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WhatsApp users warned over scam offering free Cadbury chocolate

WhatsApp users have been warned over a scam that promises to give you free chocolate – but in fact just steals money and personal information. The message being sent around on WhatsApp suggests that Cadbury is celebrating its anniversary by giving away a free hamper of chocolate. All users have to do, it says, is pass on the message and go through a few steps, but the chocolate will never arrive and could lead them to losing money or access to their personal data.

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Apple and Google sued over Rainbow Six game ‘copy’

Ubisoft is suing Apple and Google over a Chinese mobile game it says is "a near carbon copy" of one of its most popular games, Rainbow Six: Siege. Alleged in a 43-page document, Area F2 is "designed to closely replicate... virtually every aspect" of the game. It is also suing the developer, Ejoy, owned by Chinese tech giant Alibaba. Characters, game modes, game maps, animations, and even the user interface were copied, the document alleges.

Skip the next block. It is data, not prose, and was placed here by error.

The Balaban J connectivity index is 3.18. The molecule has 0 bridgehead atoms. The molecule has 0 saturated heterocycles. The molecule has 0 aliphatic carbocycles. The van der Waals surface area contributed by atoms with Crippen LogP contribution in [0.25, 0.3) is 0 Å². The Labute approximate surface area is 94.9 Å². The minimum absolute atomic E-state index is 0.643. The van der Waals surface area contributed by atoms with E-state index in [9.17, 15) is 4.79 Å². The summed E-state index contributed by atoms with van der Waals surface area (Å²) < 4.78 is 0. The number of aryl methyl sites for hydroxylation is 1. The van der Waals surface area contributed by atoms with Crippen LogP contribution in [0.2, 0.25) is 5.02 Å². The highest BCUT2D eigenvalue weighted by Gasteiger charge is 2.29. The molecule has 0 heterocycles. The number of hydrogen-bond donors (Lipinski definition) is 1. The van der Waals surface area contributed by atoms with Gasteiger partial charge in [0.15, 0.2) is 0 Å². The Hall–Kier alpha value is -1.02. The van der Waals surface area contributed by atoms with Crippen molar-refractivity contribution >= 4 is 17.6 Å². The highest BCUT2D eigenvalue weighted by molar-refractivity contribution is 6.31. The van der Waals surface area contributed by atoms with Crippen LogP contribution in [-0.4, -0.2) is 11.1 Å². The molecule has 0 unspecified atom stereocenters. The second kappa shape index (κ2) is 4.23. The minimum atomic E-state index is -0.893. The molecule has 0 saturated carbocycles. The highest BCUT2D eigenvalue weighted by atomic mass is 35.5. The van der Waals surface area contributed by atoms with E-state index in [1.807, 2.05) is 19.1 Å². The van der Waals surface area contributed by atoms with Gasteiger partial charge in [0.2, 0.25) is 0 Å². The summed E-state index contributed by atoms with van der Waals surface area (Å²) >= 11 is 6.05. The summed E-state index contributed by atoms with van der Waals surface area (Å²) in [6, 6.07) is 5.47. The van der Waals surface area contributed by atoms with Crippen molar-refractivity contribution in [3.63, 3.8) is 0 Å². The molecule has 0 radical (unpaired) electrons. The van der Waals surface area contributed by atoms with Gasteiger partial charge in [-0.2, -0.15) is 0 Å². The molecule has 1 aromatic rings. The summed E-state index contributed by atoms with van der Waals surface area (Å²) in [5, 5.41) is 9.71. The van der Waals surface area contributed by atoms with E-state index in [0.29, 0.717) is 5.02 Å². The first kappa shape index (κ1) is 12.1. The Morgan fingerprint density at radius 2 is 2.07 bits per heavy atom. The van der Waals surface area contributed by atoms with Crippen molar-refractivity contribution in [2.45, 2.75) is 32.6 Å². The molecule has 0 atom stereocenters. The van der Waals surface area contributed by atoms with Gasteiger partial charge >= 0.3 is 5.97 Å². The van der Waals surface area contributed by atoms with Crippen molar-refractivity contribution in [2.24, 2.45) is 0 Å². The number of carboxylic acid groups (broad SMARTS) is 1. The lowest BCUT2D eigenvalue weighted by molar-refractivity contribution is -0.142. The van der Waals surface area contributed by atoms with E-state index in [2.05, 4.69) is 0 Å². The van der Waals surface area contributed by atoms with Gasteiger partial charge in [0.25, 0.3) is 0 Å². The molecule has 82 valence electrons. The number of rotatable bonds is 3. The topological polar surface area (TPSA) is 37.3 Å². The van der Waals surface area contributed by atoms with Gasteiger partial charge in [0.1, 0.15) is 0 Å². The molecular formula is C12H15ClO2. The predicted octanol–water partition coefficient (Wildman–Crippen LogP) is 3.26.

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Hackers release a new jailbreak that unlocks every iPhone

Renowned iPhone hacking team, unc0ver, has released a new “jailbreak” tool that unlocks every iPhone, even the most recent models running the latest iOS 13.5. Details of the vulnerability that the hackers used to build the jailbreak aren’t known, but it’s not expected to last forever, with Apple working fast to patch the flaws and close the jailbreak, just as the jailbreakers work to find a way in.

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App updates from May 2020

 

Facebook announces new safety notices feature in Messenger  

Facebook has announced a new feature called ‘safety notices’, which will pop up in a chat and provide tips for people to spot suspicious activity and take subsequent action. Facebook have said that their new feature educates people under the age of 18 to be cautious when interacting with an adult they may not know and empowers them to take action before responding to a message.

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Twitter tests feature for users to choose who replies to their tweets

Twitter is experimenting with a new way for its users to have better control over who replies to their tweets, with those chosen undertaking the test on Android, iOS and the web app. People who are a part of the test will be able to choose whether they want everyone, the people they follow, or the people they mention to be able to reply to their tweet. Other users will still have the capability to like, retweet and, presumably quote tweet posts which have this limit on, but they won’t be able to engage with the conversation.